Advertisement
Browse Subject Areas
?

Click through the PLOS taxonomy to find articles in your field.

For more information about PLOS Subject Areas, click here.

  • Loading metrics

Dnmt2/Trdmt1 as Mediator of RNA Polymerase II Transcriptional Activity in Cardiac Growth

  • Hossein Ghanbarian ,

    Contributed equally to this work with: Hossein Ghanbarian, Nicole Wagner

    Affiliation Biotechnology Department, School of Advanced Technologies in Medicine, Shahid Beheshti University of Medical Sciences, Tehran, Iran

  • Nicole Wagner ,

    Contributed equally to this work with: Hossein Ghanbarian, Nicole Wagner

    Affiliations Institute for Research on Cancer and Aging, Nice (IRCAN), University of Nice Sophia-Antipolis, CNRS UMR7284/INSERM U1081, Faculty of Medicine, Nice, France, Univ. Nice Sophia Antipolis, CNRS, Inserm, iBV, 06100, Nice, France

  • Beatrice Polo,

    Affiliation Univ. Nice Sophia Antipolis, CNRS, Inserm, iBV, 06100, Nice, France

  • Delphine Baudouy,

    Affiliations Institute for Research on Cancer and Aging, Nice (IRCAN), University of Nice Sophia-Antipolis, CNRS UMR7284/INSERM U1081, Faculty of Medicine, Nice, France, Univ. Nice Sophia Antipolis, CNRS, Inserm, iBV, 06100, Nice, France

  • Jafar Kiani,

    Affiliation Department of Molecular Medicine, Faculty of Advanced Technologies in Medicine, Iran University of Medical Sciences, Tehran, Iran

  • Jean-François Michiels,

    Affiliations Institute for Research on Cancer and Aging, Nice (IRCAN), University of Nice Sophia-Antipolis, CNRS UMR7284/INSERM U1081, Faculty of Medicine, Nice, France, Department of Pathology, CHU Nice, Nice, France

  • François Cuzin,

    Affiliation Univ. Nice Sophia Antipolis, CNRS, Inserm, iBV, 06100, Nice, France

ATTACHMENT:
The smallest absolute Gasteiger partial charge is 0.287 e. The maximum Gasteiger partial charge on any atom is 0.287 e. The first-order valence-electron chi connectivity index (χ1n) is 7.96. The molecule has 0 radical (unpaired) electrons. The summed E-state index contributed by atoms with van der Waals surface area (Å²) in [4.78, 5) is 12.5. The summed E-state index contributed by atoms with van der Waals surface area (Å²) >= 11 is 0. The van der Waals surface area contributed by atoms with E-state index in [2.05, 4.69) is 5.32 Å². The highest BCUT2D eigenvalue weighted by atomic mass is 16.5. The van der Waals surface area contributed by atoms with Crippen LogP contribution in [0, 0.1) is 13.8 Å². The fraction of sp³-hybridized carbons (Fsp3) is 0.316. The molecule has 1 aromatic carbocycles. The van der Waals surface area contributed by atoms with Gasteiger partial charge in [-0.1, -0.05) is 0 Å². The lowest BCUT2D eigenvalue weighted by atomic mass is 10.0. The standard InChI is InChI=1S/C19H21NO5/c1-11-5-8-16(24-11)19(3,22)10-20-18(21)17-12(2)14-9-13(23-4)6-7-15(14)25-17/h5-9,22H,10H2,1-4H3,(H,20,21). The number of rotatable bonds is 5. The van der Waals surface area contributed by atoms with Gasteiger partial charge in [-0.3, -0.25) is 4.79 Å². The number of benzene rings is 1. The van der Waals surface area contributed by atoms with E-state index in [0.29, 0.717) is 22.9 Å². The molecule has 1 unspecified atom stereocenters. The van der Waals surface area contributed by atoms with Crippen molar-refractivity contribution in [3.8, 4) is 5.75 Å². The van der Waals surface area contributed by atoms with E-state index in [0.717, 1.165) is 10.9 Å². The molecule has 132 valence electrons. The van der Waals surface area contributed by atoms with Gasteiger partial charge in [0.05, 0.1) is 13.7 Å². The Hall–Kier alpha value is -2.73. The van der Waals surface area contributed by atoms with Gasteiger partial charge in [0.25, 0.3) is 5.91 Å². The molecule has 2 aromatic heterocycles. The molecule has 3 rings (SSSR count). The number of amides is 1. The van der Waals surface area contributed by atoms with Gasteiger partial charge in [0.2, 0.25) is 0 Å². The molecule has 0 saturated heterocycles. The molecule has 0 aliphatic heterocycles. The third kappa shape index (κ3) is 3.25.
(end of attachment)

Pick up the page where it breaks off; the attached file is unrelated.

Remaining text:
• Minoo Rassoulzadegan ,

    minoo@unice.fr (MR); kwagner@unice.fr (KDW)

    Affiliation Univ. Nice Sophia Antipolis, CNRS, Inserm, iBV, 06100, Nice, France

  • Kay-Dietrich Wagner

    minoo@unice.fr (MR); kwagner@unice.fr (KDW)

    Affiliations Institute for Research on Cancer and Aging, Nice (IRCAN), University of Nice Sophia-Antipolis, CNRS UMR7284/INSERM U1081, Faculty of Medicine, Nice, France, Univ. Nice Sophia Antipolis, CNRS, Inserm, iBV, 06100, Nice, France

    ORCID http://orcid.org/0000-0001-5483-7760

Dnmt2/Trdmt1 as Mediator of RNA Polymerase II Transcriptional Activity in Cardiac Growth

  • Hossein Ghanbarian, 
  • Nicole Wagner, 
  • Beatrice Polo, 
  • Delphine Baudouy, 
  • Jafar Kiani, 
  • Jean-François Michiels, 
  • François Cuzin, 
  • Minoo Rassoulzadegan, 
  • Kay-Dietrich Wagner
PLOS
x

Abstract

Dnmt2/Trdmt1 is a methyltransferase, which has been shown to methylate tRNAs. Deficient mutants were reported to exhibit various, seemingly unrelated, defects in development and RNA-mediated epigenetic heredity. Here we report a role in a distinct developmental regulation effected by a noncoding RNA. We show that Dnmt2-deficiency in mice results in cardiac hypertrophy. Echocardiographic measurements revealed that cardiac function is preserved notwithstanding the increased dimensions of the organ due to cardiomyocyte enlargement. Mechanistically, activation of the P-TEFb complex, a critical step for cardiac growth, results from increased dissociation of the negatively regulating Rn7sk non-coding RNA component in Dnmt2-deficient cells. Our data suggest that Dnmt2 plays an unexpected role for regulation of cardiac growth by modulating activity of the P-TEFb complex.

Introduction

Dnmt2/Trdmt1 is a member of the cytosine-5 methyltransferase family and shows strong sequence conservation to the catalytic motifs of established DNA methyltransferases [1]. However, Dnmt2-dependent DNA methylation has been found to be very low or absent in vivo [2], but Dnmt2-dependent methylation of tRNAs, which protects them from cleavage, has been reported [2, 3]. In Zebrafish, Dnmt2 knockdown experiments have been shown to induce lethal differentiation defects in the retina, liver, and brain [4]. Phalke et al. have indicated that Dnmt2 controls transposable elements in Drosophila [5] and Drosophila mutants showed reduced viability under stress conditions [3]. Furthermore, Dnmt2 plays a role in non-random sister chromatid segregation in adult testicular stem cells in Drosophila [6]. Recent studies in mice have shown that RNA- mediated epigenetic heredity requires Dnmt2 [7] and that endochondral ossification is delayed in newborn Dnmt2-deficient mice [8]. Interestingly, Tuorto et al. performed proteomic analyses in this recent study and gene ontology annotation identified cardiovascular disease as the most up-regulated category in Dnmt2-deficient mice [8]. However, the function of Dnmt2 in the heart remained elusive. We report here a cardiac hypertrophy phenotype in Dnmt2-deficient mice, which seems to be governed by noncoding RNAs.